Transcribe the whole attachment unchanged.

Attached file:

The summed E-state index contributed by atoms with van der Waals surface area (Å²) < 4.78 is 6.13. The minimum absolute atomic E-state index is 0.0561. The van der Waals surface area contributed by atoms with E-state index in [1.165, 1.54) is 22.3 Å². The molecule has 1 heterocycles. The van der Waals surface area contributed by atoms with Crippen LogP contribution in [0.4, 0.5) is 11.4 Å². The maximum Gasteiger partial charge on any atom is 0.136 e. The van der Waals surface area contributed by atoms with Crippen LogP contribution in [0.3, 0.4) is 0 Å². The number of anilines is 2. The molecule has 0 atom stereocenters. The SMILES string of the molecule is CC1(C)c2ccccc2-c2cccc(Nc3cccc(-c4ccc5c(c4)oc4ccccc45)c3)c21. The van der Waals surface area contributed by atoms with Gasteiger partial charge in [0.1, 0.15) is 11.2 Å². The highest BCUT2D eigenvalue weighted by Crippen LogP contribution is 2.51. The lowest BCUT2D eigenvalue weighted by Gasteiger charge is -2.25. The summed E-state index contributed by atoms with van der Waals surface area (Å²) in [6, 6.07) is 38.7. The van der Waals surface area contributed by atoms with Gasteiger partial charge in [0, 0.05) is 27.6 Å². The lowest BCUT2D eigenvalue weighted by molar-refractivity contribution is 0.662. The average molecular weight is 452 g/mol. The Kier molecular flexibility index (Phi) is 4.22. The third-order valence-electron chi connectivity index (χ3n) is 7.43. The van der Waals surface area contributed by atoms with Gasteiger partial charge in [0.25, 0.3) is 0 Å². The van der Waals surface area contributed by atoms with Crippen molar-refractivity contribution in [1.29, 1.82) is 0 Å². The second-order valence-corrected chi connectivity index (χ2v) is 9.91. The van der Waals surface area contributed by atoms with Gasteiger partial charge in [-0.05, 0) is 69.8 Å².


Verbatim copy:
The summed E-state index contributed by atoms with van der Waals surface area (Å²) < 4.78 is 6.13. The minimum absolute atomic E-state index is 0.0561. The van der Waals surface area contributed by atoms with E-state index in [1.165, 1.54) is 22.3 Å². The molecule has 1 heterocycles. The van der Waals surface area contributed by atoms with Crippen LogP contribution in [0.4, 0.5) is 11.4 Å². The maximum Gasteiger partial charge on any atom is 0.136 e. The van der Waals surface area contributed by atoms with Crippen LogP contribution in [0.3, 0.4) is 0 Å². The number of anilines is 2. The molecule has 0 atom stereocenters. The SMILES string of the molecule is CC1(C)c2ccccc2-c2cccc(Nc3cccc(-c4ccc5c(c4)oc4ccccc45)c3)c21. The van der Waals surface area contributed by atoms with Gasteiger partial charge in [0.1, 0.15) is 11.2 Å². The highest BCUT2D eigenvalue weighted by Crippen LogP contribution is 2.51. The lowest BCUT2D eigenvalue weighted by Gasteiger charge is -2.25. The summed E-state index contributed by atoms with van der Waals surface area (Å²) in [6, 6.07) is 38.7. The van der Waals surface area contributed by atoms with Gasteiger partial charge in [0, 0.05) is 27.6 Å². The lowest BCUT2D eigenvalue weighted by molar-refractivity contribution is 0.662. The average molecular weight is 452 g/mol. The Kier molecular flexibility index (Phi) is 4.22. The third-order valence-electron chi connectivity index (χ3n) is 7.43. The van der Waals surface area contributed by atoms with Gasteiger partial charge in [0.25, 0.3) is 0 Å². The van der Waals surface area contributed by atoms with Crippen molar-refractivity contribution in [1.29, 1.82) is 0 Å². The second-order valence-corrected chi connectivity index (χ2v) is 9.91. The van der Waals surface area contributed by atoms with Gasteiger partial charge in [-0.05, 0) is 69.8 Å².